One of the reasons we came out of the financial crisis so strong, I believe, is that we had a lot of good regulatory oversight from the federal side, be it OSFI or other regulatory institutions. I wonder if you can elaborate on the comment on the streamlined, clear, and consistent set of regulations that you mentioned.
Sure. Thank you very much. I appreciate those comments.
Again, I go back to the financial crisis. If we looked at many other jurisdictions in the world, certainly south of the border, we saw a multiplicity of regulators often working at cross-purposes. We didn't have that here.
I do agree with you that strong regulation and strong supervision through a unified regulator was part of the recipe of why Canada was able to get through the crisis with its head held high, and it served as a model. I see the bill, quite frankly, in front of us as carrying on that tradition.
Our sense is that what is important for the consumer is a consistent, clear, and coherent set of rules that is under a uniform system of supervision. It doesn't help consumers at all to have duplication or conflict or confusion as to whom to turn to in cases of concern.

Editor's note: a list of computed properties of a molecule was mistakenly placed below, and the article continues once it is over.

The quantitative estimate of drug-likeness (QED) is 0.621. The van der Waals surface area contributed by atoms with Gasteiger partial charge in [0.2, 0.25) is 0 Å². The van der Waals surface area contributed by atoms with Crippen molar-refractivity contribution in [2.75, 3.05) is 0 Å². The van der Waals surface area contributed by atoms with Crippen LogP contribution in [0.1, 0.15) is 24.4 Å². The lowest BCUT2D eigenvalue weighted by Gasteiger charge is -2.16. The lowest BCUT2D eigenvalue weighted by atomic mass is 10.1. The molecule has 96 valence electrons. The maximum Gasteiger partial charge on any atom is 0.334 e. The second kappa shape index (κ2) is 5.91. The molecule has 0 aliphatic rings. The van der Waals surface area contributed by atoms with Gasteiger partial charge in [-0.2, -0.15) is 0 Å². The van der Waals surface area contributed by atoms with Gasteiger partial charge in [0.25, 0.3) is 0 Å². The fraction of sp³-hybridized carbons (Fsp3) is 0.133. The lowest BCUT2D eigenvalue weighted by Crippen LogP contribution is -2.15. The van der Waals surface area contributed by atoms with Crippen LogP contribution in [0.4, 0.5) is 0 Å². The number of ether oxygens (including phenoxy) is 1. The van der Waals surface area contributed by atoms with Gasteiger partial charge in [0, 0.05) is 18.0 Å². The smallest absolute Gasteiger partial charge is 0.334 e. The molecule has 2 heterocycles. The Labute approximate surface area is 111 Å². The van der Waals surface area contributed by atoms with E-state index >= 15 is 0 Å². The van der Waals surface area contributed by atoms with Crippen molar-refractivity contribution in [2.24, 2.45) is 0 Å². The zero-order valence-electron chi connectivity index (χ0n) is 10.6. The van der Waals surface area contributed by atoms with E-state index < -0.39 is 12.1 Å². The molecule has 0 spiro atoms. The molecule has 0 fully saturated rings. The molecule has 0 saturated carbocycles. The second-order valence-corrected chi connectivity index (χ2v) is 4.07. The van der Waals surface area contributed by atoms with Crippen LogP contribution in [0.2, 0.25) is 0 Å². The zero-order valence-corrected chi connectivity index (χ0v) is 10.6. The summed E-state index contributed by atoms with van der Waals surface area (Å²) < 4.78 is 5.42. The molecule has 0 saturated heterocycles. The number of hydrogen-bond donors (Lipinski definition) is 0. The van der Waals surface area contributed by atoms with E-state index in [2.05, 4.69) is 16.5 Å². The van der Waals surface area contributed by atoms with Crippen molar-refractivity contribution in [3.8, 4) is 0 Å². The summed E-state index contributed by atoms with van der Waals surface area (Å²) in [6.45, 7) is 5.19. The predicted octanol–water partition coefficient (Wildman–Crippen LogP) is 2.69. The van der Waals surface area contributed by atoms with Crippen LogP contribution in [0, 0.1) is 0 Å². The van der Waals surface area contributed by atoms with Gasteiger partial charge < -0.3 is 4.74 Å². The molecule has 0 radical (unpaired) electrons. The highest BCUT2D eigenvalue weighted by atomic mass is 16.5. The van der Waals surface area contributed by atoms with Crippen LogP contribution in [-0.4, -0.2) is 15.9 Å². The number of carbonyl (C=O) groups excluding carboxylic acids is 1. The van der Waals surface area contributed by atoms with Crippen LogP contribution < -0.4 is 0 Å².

Now, the devil is in the details and we haven't seen all the regulations yet, but what Bill does, from our perspective, is provide that clarity of intent, provide uniform consumer protection and uniform supervision. We think this is the strongest system. It already has a high-quality set of rules, which are higher, actually, in terms of some of the changes and enhancements and new provisions put in. We think this will be good for consumers.
Ladies and gentlemen, welcome to the House of Commons parliamentary committee on finance.
My initial questions will be for you Mr. Campbell, and they have to do with the banking system. I am very happy to welcome you to our committee.
Obviously, you know better than anyone that, in early October, the decided to tighten the standards for home ownership by using what we call a stress test, in which the mortgage rate is doubled, in a way. I'm cutting corners by saying that, but the mortgage rate is doubled to determine whether the person who wants to borrow can survive such a situation, should interest rates rise.